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This is the fourth year in which the Financial Times has compiled a ranking of Executive MBA programmes and it has, in terms of response rate, been the most successful so far. More than 3,000 of the 6,212 alumni that we contacted completed the questionnaire.
The ranking, is based on the responses to two questionnaires: one for the business schools; the second for alumni who have been in the workplace for three years since graduation. Of the 88 business schools initially contacted, 81 had a sufficient response rate (20 per cent of alumni and a minimum of 20 responses in total) to be considered for the ranking of the top 75 programmes.
The final position of a school in the table is calculated on its performance in three main areas: the career progress of the alumni; the school’s diversity and the international experience it offers; and the school’s intellectual output and research.
All criteria in the table are either presented in a rank form (with the top performing school scoring the number one rank), percentages or, as in a few instances, raw data (“salary today” and “languages” required, for example).
As with all the FT business education rankings, each criterion is converted into z-scores: a measure that standardises the dispersion within each criterion and so enables us to position each school, within any criteria, relative to all the other schools - regardless of the sample sizes.
Each criterion has an associated weight (given in the key to the table) - a reflection of its relative importance.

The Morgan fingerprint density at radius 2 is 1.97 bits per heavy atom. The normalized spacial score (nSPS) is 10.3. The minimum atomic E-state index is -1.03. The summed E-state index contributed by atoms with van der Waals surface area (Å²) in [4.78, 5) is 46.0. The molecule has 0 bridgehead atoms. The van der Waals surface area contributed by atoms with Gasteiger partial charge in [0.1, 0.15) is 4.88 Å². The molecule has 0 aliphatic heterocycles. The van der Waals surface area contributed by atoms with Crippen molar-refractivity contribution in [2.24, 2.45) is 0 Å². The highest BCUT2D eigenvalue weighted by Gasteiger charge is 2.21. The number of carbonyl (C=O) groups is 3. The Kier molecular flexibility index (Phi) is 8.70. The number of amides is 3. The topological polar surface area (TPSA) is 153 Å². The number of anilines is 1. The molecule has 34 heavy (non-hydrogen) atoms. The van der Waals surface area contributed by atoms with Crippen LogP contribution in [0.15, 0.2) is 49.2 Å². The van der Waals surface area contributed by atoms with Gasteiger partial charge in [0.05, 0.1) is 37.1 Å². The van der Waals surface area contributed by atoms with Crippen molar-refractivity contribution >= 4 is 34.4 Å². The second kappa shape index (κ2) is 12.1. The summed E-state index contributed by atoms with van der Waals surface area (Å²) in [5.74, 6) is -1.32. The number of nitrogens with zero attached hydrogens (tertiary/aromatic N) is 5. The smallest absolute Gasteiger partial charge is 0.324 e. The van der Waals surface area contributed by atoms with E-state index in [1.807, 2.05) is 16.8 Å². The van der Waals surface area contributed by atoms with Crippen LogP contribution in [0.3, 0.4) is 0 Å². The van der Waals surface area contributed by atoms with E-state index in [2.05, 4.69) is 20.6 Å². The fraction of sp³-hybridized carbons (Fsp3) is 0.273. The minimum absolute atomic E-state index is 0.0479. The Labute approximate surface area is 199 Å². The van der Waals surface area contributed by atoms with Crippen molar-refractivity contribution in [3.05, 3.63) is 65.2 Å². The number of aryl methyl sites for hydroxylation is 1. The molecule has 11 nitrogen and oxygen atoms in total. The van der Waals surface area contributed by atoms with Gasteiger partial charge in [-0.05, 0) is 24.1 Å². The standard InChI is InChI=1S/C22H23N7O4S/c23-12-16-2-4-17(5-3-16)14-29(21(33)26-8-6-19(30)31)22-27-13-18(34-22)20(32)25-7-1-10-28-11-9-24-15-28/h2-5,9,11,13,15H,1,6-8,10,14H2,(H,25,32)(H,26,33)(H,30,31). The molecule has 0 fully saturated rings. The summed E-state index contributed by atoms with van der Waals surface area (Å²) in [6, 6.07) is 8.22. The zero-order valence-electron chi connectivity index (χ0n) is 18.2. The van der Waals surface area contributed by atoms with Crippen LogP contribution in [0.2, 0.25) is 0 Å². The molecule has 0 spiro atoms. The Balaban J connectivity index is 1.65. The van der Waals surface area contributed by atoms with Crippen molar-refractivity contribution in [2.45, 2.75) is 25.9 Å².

These weights are multiplied with the z-scores for each school. The sum of the weighted z-scores across all criteria determines the position in the final table.
The main driver of the table is the career success of respondents during and after completing their EMBA.
The two main components of this are salary levels today and the percentage salary increase the alumni have experienced between the beginning of their MBA programme and today.
As absolute figures, the former represents the purchasing power of the EMBA in the marketplace, while the latter provides a measure of the impact of the EMBA in monetary terms.
Both of the above criteria are compiled from data collected by the FT over three years.
The data collected this year (from the EMBA class that graduated in 2001) carries 50 per cent of the total weight. Data from the 2003 and 2002 surveys are each given 25 per cent of the total weight. If only two year’s worth of data is available, then the ratio is 60 per cent from this year’s survey and 40 per cent from the 2003 survey.
The career progression factors also include measurements of the change in the level of seniority and the size of the company in which the alumnus now works. We also rank alumni on their work experience prior to the EMBA.
All of these career progression components, represented in the first four fields of the alumni survey, account for 50 per cent of the final marks.